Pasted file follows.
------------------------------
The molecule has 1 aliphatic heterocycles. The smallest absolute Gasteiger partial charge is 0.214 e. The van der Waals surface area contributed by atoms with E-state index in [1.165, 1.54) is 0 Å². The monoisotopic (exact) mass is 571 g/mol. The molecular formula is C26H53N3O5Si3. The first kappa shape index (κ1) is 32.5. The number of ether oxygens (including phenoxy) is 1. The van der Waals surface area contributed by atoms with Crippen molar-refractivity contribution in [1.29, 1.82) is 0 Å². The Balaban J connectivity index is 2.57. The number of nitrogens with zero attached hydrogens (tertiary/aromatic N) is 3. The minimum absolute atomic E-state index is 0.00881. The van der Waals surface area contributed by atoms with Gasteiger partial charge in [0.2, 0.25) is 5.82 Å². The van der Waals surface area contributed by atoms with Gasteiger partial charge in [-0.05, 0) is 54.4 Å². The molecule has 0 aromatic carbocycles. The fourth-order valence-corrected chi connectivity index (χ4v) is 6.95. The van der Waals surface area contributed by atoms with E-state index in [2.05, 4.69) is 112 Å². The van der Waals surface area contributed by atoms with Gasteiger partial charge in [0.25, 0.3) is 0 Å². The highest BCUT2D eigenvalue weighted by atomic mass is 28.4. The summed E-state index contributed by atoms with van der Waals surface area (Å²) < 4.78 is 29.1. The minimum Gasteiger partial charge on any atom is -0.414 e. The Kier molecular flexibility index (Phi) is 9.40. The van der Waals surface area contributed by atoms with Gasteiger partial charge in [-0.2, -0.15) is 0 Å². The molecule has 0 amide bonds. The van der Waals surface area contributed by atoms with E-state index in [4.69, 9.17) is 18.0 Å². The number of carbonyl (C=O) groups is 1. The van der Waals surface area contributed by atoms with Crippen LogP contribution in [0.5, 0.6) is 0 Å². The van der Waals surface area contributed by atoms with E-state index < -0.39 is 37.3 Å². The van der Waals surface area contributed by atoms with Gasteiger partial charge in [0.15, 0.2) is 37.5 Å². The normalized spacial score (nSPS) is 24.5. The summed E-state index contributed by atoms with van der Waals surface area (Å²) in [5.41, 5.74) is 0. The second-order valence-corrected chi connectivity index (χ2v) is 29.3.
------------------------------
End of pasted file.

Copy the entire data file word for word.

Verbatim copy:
The molecule has 1 aliphatic heterocycles. The smallest absolute Gasteiger partial charge is 0.214 e. The van der Waals surface area contributed by atoms with E-state index in [1.165, 1.54) is 0 Å². The monoisotopic (exact) mass is 571 g/mol. The molecular formula is C26H53N3O5Si3. The first kappa shape index (κ1) is 32.5. The number of ether oxygens (including phenoxy) is 1. The van der Waals surface area contributed by atoms with Crippen molar-refractivity contribution in [1.29, 1.82) is 0 Å². The Balaban J connectivity index is 2.57. The number of nitrogens with zero attached hydrogens (tertiary/aromatic N) is 3. The minimum absolute atomic E-state index is 0.00881. The van der Waals surface area contributed by atoms with Gasteiger partial charge in [0.2, 0.25) is 5.82 Å². The van der Waals surface area contributed by atoms with Gasteiger partial charge in [-0.05, 0) is 54.4 Å². The molecule has 0 aromatic carbocycles. The fourth-order valence-corrected chi connectivity index (χ4v) is 6.95. The van der Waals surface area contributed by atoms with E-state index in [2.05, 4.69) is 112 Å². The van der Waals surface area contributed by atoms with Gasteiger partial charge in [0.25, 0.3) is 0 Å². The highest BCUT2D eigenvalue weighted by atomic mass is 28.4. The summed E-state index contributed by atoms with van der Waals surface area (Å²) < 4.78 is 29.1. The minimum Gasteiger partial charge on any atom is -0.414 e. The Kier molecular flexibility index (Phi) is 9.40. The van der Waals surface area contributed by atoms with Gasteiger partial charge in [-0.2, -0.15) is 0 Å². The molecule has 0 amide bonds. The van der Waals surface area contributed by atoms with E-state index in [4.69, 9.17) is 18.0 Å². The number of carbonyl (C=O) groups is 1. The van der Waals surface area contributed by atoms with Crippen LogP contribution in [0.5, 0.6) is 0 Å². The van der Waals surface area contributed by atoms with E-state index < -0.39 is 37.3 Å². The van der Waals surface area contributed by atoms with Gasteiger partial charge in [0.15, 0.2) is 37.5 Å². The normalized spacial score (nSPS) is 24.5. The summed E-state index contributed by atoms with van der Waals surface area (Å²) in [5.41, 5.74) is 0. The second-order valence-corrected chi connectivity index (χ2v) is 29.3.